Sunday, 16 October 2011

Band tracks

Band tracks
This new technology caught my eye recently. I read about them on mike sparks infamous combat reform website. I believe that all vehicles sent into high risk areas should have a strong off road capability, one that just can't be supplied by wheels (and no, not even the venerable humvee passes the grade there)*. Being tied to predictable and exposed road networks, where the enemy can successfully ambush you his lowest grade troops, would be embarrassing. Furthermore, wheeled vehicles put their occupants at risk when driven into dead ends: Unlike tracked vehicles, they don't have the ability to turn inside their own length and simply drive away. No, these suckers are in a rut now, busy doing a 9 point turn under fire to get out of the tight spot - instead of hauling ass out of that joint. Seconds count in combat!
*For the longest time, steel caterpillar treads served admirably in this capacity, equipping the primitive tanks which broke the deadlock of trench warfare in WW1, and setting the stage for a whole line of vehicles which would be based in its image. Now, we have something even better available to us, and there is no excuse not to take advantage of them. The benefits of caterpillar treads extend beyond usage by main battle tanks and infantry fighting vehicles, although it must be said that, pound for pound, wheeled vehicles can only carry 72% as much armor as a tracked vehicle.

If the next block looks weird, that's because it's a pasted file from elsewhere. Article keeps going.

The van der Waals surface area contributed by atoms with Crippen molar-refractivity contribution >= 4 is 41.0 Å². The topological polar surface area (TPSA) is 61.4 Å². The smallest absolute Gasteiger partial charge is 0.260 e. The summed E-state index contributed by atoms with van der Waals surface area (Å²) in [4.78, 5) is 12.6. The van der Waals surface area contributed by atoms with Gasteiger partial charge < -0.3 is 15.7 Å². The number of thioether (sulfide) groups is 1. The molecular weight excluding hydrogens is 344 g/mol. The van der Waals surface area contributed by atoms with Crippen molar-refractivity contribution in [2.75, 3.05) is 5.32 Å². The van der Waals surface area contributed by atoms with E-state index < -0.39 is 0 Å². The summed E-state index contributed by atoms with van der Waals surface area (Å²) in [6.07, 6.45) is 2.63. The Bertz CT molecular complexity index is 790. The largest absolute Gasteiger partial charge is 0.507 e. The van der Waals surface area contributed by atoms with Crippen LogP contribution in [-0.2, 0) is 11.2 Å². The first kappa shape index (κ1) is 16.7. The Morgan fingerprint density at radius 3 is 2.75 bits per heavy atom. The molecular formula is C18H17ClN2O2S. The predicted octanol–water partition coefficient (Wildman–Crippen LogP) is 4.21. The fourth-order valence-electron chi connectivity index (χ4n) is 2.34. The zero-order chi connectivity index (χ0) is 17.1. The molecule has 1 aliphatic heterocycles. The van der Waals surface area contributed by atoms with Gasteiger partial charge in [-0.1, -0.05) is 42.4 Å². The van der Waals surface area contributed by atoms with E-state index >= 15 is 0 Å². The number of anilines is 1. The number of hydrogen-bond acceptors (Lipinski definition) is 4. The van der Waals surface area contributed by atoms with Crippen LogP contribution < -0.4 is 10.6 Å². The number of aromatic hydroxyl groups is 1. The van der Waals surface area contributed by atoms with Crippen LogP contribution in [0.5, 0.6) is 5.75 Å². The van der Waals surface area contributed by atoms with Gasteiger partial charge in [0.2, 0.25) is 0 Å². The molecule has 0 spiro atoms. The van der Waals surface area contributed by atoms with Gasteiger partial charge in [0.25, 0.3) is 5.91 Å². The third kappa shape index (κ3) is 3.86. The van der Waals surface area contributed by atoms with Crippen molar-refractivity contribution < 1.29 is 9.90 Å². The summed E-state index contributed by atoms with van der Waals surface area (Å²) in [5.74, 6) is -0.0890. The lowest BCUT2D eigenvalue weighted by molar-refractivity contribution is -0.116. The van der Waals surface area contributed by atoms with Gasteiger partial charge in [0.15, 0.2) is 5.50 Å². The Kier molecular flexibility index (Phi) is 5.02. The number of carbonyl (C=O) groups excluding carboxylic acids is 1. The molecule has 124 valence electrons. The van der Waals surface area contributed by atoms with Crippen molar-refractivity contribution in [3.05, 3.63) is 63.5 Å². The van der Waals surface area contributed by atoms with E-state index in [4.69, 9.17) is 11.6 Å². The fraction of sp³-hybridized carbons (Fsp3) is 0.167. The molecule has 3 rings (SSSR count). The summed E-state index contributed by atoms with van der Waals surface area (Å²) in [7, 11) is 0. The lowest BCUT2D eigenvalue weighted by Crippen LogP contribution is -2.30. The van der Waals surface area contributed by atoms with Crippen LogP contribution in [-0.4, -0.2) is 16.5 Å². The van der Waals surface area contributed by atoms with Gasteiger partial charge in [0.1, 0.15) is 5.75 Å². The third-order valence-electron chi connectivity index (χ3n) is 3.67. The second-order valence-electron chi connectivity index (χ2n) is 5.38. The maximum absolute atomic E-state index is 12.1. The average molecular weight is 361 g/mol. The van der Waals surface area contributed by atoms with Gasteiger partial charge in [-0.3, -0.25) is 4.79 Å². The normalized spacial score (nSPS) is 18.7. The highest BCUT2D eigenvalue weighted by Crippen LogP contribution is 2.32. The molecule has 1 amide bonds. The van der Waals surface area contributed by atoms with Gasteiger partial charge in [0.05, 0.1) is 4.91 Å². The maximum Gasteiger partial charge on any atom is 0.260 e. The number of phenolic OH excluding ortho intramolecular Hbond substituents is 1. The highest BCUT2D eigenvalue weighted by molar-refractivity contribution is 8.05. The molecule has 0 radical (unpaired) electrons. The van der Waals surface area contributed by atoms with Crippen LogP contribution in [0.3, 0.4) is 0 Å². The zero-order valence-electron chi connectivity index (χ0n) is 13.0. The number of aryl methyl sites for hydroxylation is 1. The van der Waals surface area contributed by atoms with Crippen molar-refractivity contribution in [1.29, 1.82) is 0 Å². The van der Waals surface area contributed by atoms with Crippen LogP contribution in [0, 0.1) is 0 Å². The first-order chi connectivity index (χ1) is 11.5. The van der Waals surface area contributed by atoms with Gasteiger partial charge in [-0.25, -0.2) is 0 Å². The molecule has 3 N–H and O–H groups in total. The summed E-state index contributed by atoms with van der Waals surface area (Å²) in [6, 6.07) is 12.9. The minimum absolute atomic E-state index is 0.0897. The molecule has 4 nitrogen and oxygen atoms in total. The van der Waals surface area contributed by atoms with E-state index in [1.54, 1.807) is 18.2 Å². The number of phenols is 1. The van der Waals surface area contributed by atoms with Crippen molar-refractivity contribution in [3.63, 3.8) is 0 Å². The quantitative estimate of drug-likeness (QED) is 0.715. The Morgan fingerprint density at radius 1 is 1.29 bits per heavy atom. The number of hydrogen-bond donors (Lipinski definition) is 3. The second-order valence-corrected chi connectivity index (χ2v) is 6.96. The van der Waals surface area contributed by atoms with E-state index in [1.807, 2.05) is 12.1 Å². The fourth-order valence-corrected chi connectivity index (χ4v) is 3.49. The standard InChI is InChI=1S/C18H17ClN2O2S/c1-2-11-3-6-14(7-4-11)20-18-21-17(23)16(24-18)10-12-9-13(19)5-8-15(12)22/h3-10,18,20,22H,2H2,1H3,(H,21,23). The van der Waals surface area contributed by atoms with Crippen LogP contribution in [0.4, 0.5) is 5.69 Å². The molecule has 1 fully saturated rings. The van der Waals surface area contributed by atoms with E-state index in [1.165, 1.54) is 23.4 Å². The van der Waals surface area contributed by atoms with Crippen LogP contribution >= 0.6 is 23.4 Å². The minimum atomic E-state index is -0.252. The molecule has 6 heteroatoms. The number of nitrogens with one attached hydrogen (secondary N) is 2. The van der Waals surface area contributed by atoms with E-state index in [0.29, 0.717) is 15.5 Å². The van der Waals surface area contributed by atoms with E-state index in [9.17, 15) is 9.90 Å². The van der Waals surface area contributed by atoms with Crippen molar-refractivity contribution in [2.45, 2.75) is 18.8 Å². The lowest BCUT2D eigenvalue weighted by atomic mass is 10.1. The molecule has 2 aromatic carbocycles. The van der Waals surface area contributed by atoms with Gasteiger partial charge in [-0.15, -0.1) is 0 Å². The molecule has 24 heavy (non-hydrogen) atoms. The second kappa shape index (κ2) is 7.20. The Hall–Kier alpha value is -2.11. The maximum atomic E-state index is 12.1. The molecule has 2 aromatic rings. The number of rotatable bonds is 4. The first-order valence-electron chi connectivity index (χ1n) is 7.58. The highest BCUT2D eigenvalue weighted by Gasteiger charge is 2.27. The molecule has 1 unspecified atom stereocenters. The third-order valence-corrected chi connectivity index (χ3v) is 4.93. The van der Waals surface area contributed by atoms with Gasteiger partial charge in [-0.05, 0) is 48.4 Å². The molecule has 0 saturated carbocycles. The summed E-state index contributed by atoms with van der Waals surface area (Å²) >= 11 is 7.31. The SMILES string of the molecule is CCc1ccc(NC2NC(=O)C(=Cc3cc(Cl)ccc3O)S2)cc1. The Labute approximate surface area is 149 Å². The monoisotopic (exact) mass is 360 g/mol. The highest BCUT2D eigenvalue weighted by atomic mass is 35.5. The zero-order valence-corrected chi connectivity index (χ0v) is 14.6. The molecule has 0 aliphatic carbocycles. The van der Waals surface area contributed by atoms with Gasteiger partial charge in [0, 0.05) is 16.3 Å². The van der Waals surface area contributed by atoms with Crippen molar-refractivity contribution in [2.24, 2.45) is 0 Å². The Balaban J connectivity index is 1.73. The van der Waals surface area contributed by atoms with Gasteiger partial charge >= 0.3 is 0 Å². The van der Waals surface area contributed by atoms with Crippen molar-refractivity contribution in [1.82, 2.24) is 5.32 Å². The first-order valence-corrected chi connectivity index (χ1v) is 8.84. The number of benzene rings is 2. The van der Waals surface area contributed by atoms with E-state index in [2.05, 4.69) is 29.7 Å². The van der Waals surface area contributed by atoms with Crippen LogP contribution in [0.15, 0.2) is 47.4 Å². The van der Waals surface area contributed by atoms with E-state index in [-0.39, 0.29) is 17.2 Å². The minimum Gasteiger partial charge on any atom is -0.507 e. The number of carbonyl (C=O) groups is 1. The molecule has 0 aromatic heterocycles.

Benefits of band track technology
Following are recorded benefits relative to the T130 steel track based on M113 APC testing by TACOM/TARDEC at Yuma Proving Ground, and by United Defense at Pelham Range, Fort McClellan in Alabama. * Weight - Reduced by approximately 50% of standard T130 steel track. * Cost - 10% less than T130 steel track. * Durability -4000+ miles. * Noise - Reduced by 6 dB (A), interior and exterior (reduction to level comparable to heavy truck). * Vibration Reduced by 30% (70% in actual field use). * Maintenance - Minimal to negligible. There is no periodic replacement of pads, no tightening of pin fasteners, no blocks to replace. * Road damage - Negligible - No metallic components to contact road. * Roadwheel life - Improved - Continuous running surface/non-metallic guides. * Low mass and inertia - Improved acceleration, improved braking. * IR/EM signature - Reduced. * Rolling Resistance - 17% - 35% less than T130 on hard surface. * Aggressiveness - Comparable to steel track; better in mud, snow, and ice. * Bullet-resistant.

Disadvantages of band track technology
There are currently some disadvantages relative to existing steel track, which United Defense/SII are working to mitigate. * Field installation is somewhat more difficult (currently, two soldiers can change a track in about an hour and one half). * Somewhat more susceptible to mine damage (mine resistance has not been yet incorporated into the design -this will occur over time). * There is a new repair limp-home kit that will require different procedures to employ.

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